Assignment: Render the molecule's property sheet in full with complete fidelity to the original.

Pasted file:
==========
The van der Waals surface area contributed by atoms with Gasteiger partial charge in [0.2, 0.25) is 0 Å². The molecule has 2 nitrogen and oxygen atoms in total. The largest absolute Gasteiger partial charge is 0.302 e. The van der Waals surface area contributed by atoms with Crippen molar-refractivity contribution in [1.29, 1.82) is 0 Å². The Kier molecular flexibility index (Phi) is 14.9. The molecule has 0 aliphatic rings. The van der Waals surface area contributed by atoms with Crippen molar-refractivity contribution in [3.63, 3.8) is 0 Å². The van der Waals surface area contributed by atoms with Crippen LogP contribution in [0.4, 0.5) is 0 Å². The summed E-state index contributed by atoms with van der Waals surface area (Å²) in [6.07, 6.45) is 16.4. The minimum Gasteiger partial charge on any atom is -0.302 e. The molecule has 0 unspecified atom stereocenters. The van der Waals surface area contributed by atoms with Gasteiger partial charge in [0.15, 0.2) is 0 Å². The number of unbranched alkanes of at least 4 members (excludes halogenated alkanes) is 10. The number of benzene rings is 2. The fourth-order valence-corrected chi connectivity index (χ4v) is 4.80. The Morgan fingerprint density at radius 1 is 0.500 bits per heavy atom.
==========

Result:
The van der Waals surface area contributed by atoms with Gasteiger partial charge in [0.2, 0.25) is 0 Å². The molecule has 2 nitrogen and oxygen atoms in total. The largest absolute Gasteiger partial charge is 0.302 e. The van der Waals surface area contributed by atoms with Crippen molar-refractivity contribution in [1.29, 1.82) is 0 Å². The Kier molecular flexibility index (Phi) is 14.9. The molecule has 0 aliphatic rings. The van der Waals surface area contributed by atoms with Crippen molar-refractivity contribution in [3.63, 3.8) is 0 Å². The van der Waals surface area contributed by atoms with Crippen LogP contribution in [0.4, 0.5) is 0 Å². The summed E-state index contributed by atoms with van der Waals surface area (Å²) in [6.07, 6.45) is 16.4. The minimum Gasteiger partial charge on any atom is -0.302 e. The molecule has 0 unspecified atom stereocenters. The van der Waals surface area contributed by atoms with Gasteiger partial charge in [0.15, 0.2) is 0 Å². The number of unbranched alkanes of at least 4 members (excludes halogenated alkanes) is 10. The number of benzene rings is 2. The fourth-order valence-corrected chi connectivity index (χ4v) is 4.80. The Morgan fingerprint density at radius 1 is 0.500 bits per heavy atom.